AboutI got one rabbit and two parrots in my office. The rabbit won't stop eating my cables and the parrots won't shut up when I get a call.
SkillsJs, Node.js, Rust, C#, PHP, Nginx, Linux
Joined devRant on 5/26/2017
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I'm done with the 9-5 work culture. Remote work has changed the rules and I believe working 3-4 hours productively, providing some value to customers or your employee, is much better than just forcing yourself to sit 8 hours a day at your desk, attempting to look busy. Often you get bored and eventually you start to question the fact that do I really wanna work here.
This way I have 4 more hours each day to relax, which I might spend learning something new or thinking about a specific problem in the background, but it also helps me maintain my pace of productivity indefinitely, instead of having it slowly decline. I also feel good that I have done something valuable each day.
Productivity over activity.13
Opportunity. That is impossible. Opportunity doesn’t come knocking twice!1
Here's a real tip for people new to the industry.
It's one of those things that's been said over and over again but very few can really seem to employ. I suggest you learn it /well/.
You are not your code. Criticisms of your code, ideas, or your thought processes, is not a criticism of YOU. You absolutely cannot take criticisms of your work personally.
We are engineers. We strive to seek the best solution at all times.
If someone has found a problem with your code or with an idea or whatnot, it is coming from a place of "this is not the best solution", NOT "you're an idiot".
It's coming from a place of "I'm closing this PR because it is not a change I feel suits this project", NOT "I'm closing this PR because it's coming from a woman".
It's coming from a place of "This feature request is ridiculous/this bug is not actually a bug", NOT "you're a fucking idiot, fuck you".
It's coming from a place of "I've already had to address this in a number of issues before and it's eaten up a considerable amount of my time already", NOT "I don't even know you and this I don't have time for a nobody".
You do not get to be bitchy to maintainers because they denied your request. It's not a reflection of you at all. But if you're arguing with someone who has maintained a piece of code for almost a decade, and they're telling you something authoritative, believe them. They're probably smarter than you on this subject. They've probably thought about it more. They've probably seen their code used in many different places. They have more experience than you with that codebase in almost all cases.
Believe me, if we cared about who was behind all of the issues, pull requests, etc. we get, we'd get NOTHING done. Stop taking shit personally. It's a skill, not a defense mechanism. Nobody has the time to sugar coat every little thing.
Let's normalize directness and stop wasting time during technical discussions into opportunities for ego-stroking and circle-jerking and back-patting.8
From Datamation magazine circa 1968. Now you can really geek out your friends. This is the kind of stuff you can throw out at a party to kill any discussion.6
Kid(age: 17): What kind of programming do you do?
Me: Well, I started writing scripts in Python, but in the last few months I moved to IOS development, so like making apps.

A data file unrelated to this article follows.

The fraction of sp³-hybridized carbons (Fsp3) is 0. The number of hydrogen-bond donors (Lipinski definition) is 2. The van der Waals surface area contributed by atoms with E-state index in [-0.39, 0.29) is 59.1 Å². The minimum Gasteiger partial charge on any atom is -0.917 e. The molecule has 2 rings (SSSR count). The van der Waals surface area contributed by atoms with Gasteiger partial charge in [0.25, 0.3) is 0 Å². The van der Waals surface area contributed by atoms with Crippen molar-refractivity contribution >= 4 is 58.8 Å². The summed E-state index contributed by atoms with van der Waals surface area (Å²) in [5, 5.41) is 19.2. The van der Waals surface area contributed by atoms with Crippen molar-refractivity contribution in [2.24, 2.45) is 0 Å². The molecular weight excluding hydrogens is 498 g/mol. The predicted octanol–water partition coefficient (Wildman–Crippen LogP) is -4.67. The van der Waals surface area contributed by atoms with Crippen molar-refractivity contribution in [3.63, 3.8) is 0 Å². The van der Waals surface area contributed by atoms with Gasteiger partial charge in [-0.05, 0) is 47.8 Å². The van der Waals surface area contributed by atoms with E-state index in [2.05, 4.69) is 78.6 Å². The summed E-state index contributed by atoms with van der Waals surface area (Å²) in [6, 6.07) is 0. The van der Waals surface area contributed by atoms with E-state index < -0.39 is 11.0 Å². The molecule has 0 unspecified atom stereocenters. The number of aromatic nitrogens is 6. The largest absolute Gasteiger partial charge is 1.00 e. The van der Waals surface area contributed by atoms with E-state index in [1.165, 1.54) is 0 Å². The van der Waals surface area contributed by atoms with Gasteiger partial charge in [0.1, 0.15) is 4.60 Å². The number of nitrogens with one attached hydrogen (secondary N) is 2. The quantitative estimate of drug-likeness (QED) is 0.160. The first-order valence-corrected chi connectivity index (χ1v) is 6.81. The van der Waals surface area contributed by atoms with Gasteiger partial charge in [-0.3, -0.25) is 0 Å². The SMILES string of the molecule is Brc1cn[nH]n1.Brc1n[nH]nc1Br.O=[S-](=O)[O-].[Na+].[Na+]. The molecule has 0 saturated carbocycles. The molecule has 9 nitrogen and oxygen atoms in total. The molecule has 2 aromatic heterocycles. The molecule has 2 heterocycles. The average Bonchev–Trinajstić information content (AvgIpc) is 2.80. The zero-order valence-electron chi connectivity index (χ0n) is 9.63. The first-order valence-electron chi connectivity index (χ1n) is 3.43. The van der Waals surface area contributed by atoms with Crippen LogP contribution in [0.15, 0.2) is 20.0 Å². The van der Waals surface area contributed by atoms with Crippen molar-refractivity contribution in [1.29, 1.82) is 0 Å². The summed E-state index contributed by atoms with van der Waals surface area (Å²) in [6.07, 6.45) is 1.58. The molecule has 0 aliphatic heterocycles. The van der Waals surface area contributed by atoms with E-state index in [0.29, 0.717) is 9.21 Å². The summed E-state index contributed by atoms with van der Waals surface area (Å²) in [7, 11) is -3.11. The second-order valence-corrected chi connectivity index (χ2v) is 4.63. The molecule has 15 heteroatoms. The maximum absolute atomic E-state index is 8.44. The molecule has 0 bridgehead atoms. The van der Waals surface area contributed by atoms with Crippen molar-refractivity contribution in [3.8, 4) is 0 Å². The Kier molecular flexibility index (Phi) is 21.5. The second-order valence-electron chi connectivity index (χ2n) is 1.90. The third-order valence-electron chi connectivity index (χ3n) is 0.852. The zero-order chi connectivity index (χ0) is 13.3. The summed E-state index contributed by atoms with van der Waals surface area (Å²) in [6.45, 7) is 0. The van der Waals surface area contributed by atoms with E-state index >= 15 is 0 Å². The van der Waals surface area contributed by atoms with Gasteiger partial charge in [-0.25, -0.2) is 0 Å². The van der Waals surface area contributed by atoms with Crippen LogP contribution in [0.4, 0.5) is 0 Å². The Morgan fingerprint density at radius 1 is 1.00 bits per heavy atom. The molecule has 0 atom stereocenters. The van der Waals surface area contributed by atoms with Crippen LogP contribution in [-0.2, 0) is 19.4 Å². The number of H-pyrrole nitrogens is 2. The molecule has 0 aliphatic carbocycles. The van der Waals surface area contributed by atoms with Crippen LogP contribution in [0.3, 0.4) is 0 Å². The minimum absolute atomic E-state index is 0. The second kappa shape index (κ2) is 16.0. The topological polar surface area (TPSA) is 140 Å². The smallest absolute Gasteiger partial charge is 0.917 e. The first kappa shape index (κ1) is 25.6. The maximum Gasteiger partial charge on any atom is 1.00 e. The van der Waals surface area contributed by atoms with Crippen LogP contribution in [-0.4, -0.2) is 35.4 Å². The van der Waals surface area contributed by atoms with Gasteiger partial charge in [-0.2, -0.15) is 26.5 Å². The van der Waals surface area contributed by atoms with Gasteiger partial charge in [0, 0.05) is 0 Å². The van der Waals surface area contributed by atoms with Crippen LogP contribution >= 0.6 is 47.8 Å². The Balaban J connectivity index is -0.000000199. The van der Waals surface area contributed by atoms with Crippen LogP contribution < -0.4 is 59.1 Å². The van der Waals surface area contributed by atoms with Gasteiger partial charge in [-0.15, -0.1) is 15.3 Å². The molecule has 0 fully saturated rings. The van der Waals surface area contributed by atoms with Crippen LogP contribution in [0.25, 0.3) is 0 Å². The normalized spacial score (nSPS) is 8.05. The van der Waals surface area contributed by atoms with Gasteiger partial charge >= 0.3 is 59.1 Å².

Kid: So you write scripts for phones?
Me: Not exactly—
Kid: Do you know what jailbreaking is?
Kid: So do you jailbreak stuff?
Kid: Oh so you don’t really do programming.
If all you have is a hammer, everything looks like a nail!
This was something which my tech lead used to tell me when I was so obsessed with nosql databases a few years back. I would try to find problems to solve that has a use case for nosql databases or even try to convince me(I didn’t realise it back then) that I need to use nosql db for this new idea that I have, without really thinking deep enough whether the data in question is better represented using an sql schema or not.
Now, leading a team of young developers, I come across similar suggestions from few of my team members who just discovered this new and shiny tech and want to use it in production projects.
While I am not against new and shiny, it’s not a good practice to jump right in to it without exploring it deep enough or considering all the shortcomings. The most important question to ask is, whether some of the problems you are trying to solve can be solved with the current stack.
Modifying your stack requires more than just a week’s experience of playing around with the getting started guide and stack overflow replies. This is something which need to be carefully considered after taking inputs from the people who would be supporting it, that include operations, sysadmins and teams that are gonna interface with your stack indirectly.
I am not talking about delaying adoption by waiting for long list of approvals to get some thing that would bring immediate value, but a carefully orchestrated plan for why and how to migrate to a new stack.
Just because one of the tech giants made a move to a new stack and wrote about it in their engineering blog doesn’t mean that you need to make a switch in the same direction. Take a moment to analyse the possible reasons that motivated them to do it, ask yourself if your organisation is struggling with the exact same problems, observe how others facing the same issue are addressing it, and then make an informed decision.
Collect enough data to support your proposal.
Ask yourself again if you are the one holding the hammer.
If the answer is no, forge ahead!9
That awkward moment when you alter your code to see if it work this new way, and doesn't, and undo does not work. *Weapons grade facepalm*14
Said my code is self explanatory and doesn't need comments.
After few minutes "wtf is this shit?".5